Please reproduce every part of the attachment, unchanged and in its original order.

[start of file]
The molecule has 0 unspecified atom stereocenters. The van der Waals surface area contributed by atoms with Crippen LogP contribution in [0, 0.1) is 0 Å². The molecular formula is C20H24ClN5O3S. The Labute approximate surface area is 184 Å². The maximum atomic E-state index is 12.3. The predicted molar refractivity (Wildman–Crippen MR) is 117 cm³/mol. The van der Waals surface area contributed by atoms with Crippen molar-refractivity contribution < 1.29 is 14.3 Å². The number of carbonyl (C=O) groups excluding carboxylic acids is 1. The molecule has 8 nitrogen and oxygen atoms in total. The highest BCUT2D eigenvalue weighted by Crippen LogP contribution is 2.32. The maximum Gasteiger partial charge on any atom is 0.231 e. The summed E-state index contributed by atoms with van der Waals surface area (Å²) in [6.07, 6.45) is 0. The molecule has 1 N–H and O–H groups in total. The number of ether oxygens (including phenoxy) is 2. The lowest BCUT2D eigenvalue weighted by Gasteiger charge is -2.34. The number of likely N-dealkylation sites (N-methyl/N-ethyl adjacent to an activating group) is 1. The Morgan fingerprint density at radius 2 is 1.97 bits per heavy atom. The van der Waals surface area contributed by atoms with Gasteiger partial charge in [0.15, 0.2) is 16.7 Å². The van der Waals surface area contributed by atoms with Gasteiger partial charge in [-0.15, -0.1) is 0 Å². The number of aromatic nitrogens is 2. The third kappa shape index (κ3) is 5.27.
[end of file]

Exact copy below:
The molecule has 0 unspecified atom stereocenters. The van der Waals surface area contributed by atoms with Crippen LogP contribution in [0, 0.1) is 0 Å². The molecular formula is C20H24ClN5O3S. The Labute approximate surface area is 184 Å². The maximum atomic E-state index is 12.3. The predicted molar refractivity (Wildman–Crippen MR) is 117 cm³/mol. The van der Waals surface area contributed by atoms with Crippen molar-refractivity contribution < 1.29 is 14.3 Å². The number of carbonyl (C=O) groups excluding carboxylic acids is 1. The molecule has 8 nitrogen and oxygen atoms in total. The highest BCUT2D eigenvalue weighted by Crippen LogP contribution is 2.32. The maximum Gasteiger partial charge on any atom is 0.231 e. The summed E-state index contributed by atoms with van der Waals surface area (Å²) in [6.07, 6.45) is 0. The molecule has 1 N–H and O–H groups in total. The number of ether oxygens (including phenoxy) is 2. The lowest BCUT2D eigenvalue weighted by Gasteiger charge is -2.34. The number of likely N-dealkylation sites (N-methyl/N-ethyl adjacent to an activating group) is 1. The Morgan fingerprint density at radius 2 is 1.97 bits per heavy atom. The van der Waals surface area contributed by atoms with Gasteiger partial charge in [0.15, 0.2) is 16.7 Å². The van der Waals surface area contributed by atoms with Gasteiger partial charge in [-0.15, -0.1) is 0 Å². The number of aromatic nitrogens is 2. The third kappa shape index (κ3) is 5.27.